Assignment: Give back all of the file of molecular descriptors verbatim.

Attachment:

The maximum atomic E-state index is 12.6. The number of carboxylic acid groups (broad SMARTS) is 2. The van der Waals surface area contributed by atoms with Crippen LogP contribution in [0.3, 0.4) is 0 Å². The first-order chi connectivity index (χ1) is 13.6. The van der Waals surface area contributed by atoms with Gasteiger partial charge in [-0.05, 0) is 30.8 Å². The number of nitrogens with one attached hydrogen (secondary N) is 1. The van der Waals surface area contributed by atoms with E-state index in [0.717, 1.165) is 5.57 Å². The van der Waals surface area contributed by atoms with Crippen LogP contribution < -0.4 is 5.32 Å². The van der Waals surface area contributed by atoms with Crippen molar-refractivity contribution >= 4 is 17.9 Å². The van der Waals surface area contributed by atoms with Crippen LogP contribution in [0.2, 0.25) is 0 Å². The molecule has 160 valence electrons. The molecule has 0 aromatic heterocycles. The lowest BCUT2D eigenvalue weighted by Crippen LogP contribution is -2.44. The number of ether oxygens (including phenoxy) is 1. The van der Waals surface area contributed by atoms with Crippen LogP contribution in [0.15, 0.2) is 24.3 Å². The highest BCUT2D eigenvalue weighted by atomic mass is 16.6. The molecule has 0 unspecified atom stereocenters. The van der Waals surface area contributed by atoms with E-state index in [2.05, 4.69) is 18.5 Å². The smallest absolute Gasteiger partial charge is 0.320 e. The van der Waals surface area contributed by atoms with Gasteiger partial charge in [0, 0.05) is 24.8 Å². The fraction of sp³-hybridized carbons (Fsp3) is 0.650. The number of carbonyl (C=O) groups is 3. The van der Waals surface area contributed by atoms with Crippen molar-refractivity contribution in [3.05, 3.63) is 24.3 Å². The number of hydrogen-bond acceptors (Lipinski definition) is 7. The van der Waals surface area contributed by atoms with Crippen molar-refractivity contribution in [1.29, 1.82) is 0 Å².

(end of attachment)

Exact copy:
The maximum atomic E-state index is 12.6. The number of carboxylic acid groups (broad SMARTS) is 2. The van der Waals surface area contributed by atoms with Crippen LogP contribution in [0.3, 0.4) is 0 Å². The first-order chi connectivity index (χ1) is 13.6. The van der Waals surface area contributed by atoms with Gasteiger partial charge in [-0.05, 0) is 30.8 Å². The number of nitrogens with one attached hydrogen (secondary N) is 1. The van der Waals surface area contributed by atoms with E-state index in [0.717, 1.165) is 5.57 Å². The van der Waals surface area contributed by atoms with Crippen LogP contribution < -0.4 is 5.32 Å². The van der Waals surface area contributed by atoms with Crippen molar-refractivity contribution >= 4 is 17.9 Å². The van der Waals surface area contributed by atoms with Crippen LogP contribution in [0.2, 0.25) is 0 Å². The molecule has 160 valence electrons. The molecule has 0 aromatic heterocycles. The lowest BCUT2D eigenvalue weighted by Crippen LogP contribution is -2.44. The number of ether oxygens (including phenoxy) is 1. The van der Waals surface area contributed by atoms with Crippen LogP contribution in [0.15, 0.2) is 24.3 Å². The highest BCUT2D eigenvalue weighted by atomic mass is 16.6. The molecule has 0 unspecified atom stereocenters. The van der Waals surface area contributed by atoms with E-state index in [2.05, 4.69) is 18.5 Å². The smallest absolute Gasteiger partial charge is 0.320 e. The van der Waals surface area contributed by atoms with Gasteiger partial charge in [0, 0.05) is 24.8 Å². The fraction of sp³-hybridized carbons (Fsp3) is 0.650. The number of carbonyl (C=O) groups is 3. The van der Waals surface area contributed by atoms with Crippen molar-refractivity contribution in [3.05, 3.63) is 24.3 Å². The number of hydrogen-bond acceptors (Lipinski definition) is 7. The van der Waals surface area contributed by atoms with Crippen molar-refractivity contribution in [1.29, 1.82) is 0 Å².